Virgil Solis b. 1514, d. 1562 Nuremberg, Germany
With an output of over 2,000 prints and drawings, Virgil Solis was one of Nuremberg’s most prolific printmakers and book illustrators. His origins and training are unclear, though his father may have been a painter. He became a master in 1539 and often signed himself as a painter, but no evidence of that career exists.
Solis aimed to produce popular, commercially successful prints on many subjects and regularly borrowed figures and compositions from German and Italian masters. His early drawing style employed strong outlines and simple hatching. He made over two hundred woodcuts illustrating biblical stories plus decorative elements, published in eleven editions between 1562 (see the book listed below) and 1606.
Solis also disseminated contemporary ornamental forms to artisans, who often used his prints as models for furniture decoration, architectural friezes, pitchers, bowls, sword scabbards, and jewelry. His mixtures of animal and vegetable forms on drinking vessel designs helped to break many goldsmiths’ strict adherence to classicalmotifs. Solis’s monogram signature came to mean only that prints originated in his workshop, rather than identifying his own designs. Later owners printed his woodblocks and plates well into the 1650s. [http://www.getty.edu/art/gettyguide/artMakerDetails?maker=259&page=1]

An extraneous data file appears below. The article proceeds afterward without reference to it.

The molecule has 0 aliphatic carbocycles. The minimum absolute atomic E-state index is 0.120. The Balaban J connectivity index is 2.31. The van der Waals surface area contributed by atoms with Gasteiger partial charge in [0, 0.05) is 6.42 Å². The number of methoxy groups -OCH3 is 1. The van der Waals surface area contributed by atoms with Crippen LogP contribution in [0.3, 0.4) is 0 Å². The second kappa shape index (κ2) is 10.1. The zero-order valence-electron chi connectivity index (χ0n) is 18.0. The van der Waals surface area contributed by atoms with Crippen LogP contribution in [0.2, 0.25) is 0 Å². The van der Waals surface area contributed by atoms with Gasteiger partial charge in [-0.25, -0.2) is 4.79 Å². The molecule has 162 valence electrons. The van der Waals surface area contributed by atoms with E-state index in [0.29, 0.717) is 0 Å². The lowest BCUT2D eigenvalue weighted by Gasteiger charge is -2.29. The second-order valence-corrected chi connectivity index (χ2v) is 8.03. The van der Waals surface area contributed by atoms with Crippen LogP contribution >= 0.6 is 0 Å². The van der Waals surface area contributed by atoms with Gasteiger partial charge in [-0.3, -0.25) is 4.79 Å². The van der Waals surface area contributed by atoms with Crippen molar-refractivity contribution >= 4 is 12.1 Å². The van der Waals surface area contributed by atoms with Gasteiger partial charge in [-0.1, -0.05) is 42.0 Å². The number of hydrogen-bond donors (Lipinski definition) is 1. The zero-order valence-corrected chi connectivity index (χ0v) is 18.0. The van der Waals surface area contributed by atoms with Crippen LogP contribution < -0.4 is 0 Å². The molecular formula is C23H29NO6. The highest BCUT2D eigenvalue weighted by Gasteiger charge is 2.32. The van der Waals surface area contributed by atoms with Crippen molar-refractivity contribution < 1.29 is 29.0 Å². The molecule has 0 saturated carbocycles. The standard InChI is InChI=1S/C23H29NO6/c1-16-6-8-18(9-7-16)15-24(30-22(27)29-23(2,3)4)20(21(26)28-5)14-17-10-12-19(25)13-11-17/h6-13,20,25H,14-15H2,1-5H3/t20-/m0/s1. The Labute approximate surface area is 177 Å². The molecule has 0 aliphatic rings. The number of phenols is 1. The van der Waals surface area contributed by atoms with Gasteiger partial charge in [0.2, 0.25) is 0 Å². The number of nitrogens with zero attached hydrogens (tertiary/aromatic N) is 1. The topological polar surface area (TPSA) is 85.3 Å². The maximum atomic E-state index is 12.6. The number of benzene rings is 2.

148g Solis, Virgil. 1514-1562
Biblische Figuren deß Alten (und Newen) Testaments : gantz künstlich gerissen
Frankfurt am Main; Durch Johannem Wolffium,,1565 $SOLD
Oblong Quarto, 18 x 24 cm. A-M4 N6 a-p4. There are woodcuts printed one to a page, with Latin captions above and German legends below each cut.There are 102 plates for the Old Testament and 116 For the New Testament. This copy is bound in contemporary vellum binding with a stamped coat of arms on the front board.
The inclusion of his images in the bible was a common occurance. Images would often be included in bibles to help those that were illiterate ‘read’ through the stories of the bible. The images were often easily recognizable scenes so the lay people who could not read Latin, before the translations were common, were able to know what the writing was about without needing to read the words. But this is by no means a ‘cheap’ or ‘common” book, it is a lavish artistic production.